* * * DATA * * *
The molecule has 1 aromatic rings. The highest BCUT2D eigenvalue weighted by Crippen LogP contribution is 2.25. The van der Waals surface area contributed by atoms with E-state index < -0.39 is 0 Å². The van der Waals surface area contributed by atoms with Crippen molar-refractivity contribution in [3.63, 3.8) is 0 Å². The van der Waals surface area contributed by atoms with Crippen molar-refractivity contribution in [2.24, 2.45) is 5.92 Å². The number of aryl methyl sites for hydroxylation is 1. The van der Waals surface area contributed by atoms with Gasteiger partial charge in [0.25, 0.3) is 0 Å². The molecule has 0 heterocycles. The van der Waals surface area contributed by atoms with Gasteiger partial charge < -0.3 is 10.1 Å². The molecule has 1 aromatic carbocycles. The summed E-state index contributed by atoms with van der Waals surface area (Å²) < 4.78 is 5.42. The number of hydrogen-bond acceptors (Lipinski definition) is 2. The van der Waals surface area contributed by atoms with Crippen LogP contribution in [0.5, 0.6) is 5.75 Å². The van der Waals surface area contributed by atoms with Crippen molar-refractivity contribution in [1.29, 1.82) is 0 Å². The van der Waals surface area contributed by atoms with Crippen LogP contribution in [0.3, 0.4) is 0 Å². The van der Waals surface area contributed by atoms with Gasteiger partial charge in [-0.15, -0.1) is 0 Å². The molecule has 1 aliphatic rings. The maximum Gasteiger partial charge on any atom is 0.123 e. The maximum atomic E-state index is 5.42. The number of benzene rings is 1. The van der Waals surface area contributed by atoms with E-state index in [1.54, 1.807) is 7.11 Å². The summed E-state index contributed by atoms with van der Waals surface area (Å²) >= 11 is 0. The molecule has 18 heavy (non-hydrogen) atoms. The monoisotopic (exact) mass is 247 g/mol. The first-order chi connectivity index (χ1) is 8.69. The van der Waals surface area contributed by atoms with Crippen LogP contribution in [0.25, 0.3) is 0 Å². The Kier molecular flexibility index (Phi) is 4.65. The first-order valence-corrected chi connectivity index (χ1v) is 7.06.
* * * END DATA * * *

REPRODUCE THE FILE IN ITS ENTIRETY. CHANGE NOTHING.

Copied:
The molecule has 1 aromatic rings. The highest BCUT2D eigenvalue weighted by Crippen LogP contribution is 2.25. The van der Waals surface area contributed by atoms with E-state index < -0.39 is 0 Å². The van der Waals surface area contributed by atoms with Crippen molar-refractivity contribution in [3.63, 3.8) is 0 Å². The van der Waals surface area contributed by atoms with Crippen molar-refractivity contribution in [2.24, 2.45) is 5.92 Å². The number of aryl methyl sites for hydroxylation is 1. The van der Waals surface area contributed by atoms with Gasteiger partial charge in [0.25, 0.3) is 0 Å². The molecule has 0 heterocycles. The van der Waals surface area contributed by atoms with Gasteiger partial charge < -0.3 is 10.1 Å². The molecule has 1 aromatic carbocycles. The summed E-state index contributed by atoms with van der Waals surface area (Å²) < 4.78 is 5.42. The number of hydrogen-bond acceptors (Lipinski definition) is 2. The van der Waals surface area contributed by atoms with Crippen LogP contribution in [0.5, 0.6) is 5.75 Å². The van der Waals surface area contributed by atoms with Crippen molar-refractivity contribution in [1.29, 1.82) is 0 Å². The van der Waals surface area contributed by atoms with Crippen LogP contribution in [0.3, 0.4) is 0 Å². The van der Waals surface area contributed by atoms with Gasteiger partial charge in [-0.15, -0.1) is 0 Å². The molecule has 1 aliphatic rings. The maximum Gasteiger partial charge on any atom is 0.123 e. The maximum atomic E-state index is 5.42. The number of benzene rings is 1. The van der Waals surface area contributed by atoms with E-state index in [1.54, 1.807) is 7.11 Å². The summed E-state index contributed by atoms with van der Waals surface area (Å²) >= 11 is 0. The molecule has 18 heavy (non-hydrogen) atoms. The monoisotopic (exact) mass is 247 g/mol. The first-order chi connectivity index (χ1) is 8.69. The van der Waals surface area contributed by atoms with Crippen LogP contribution in [0.25, 0.3) is 0 Å². The Kier molecular flexibility index (Phi) is 4.65. The first-order valence-corrected chi connectivity index (χ1v) is 7.06.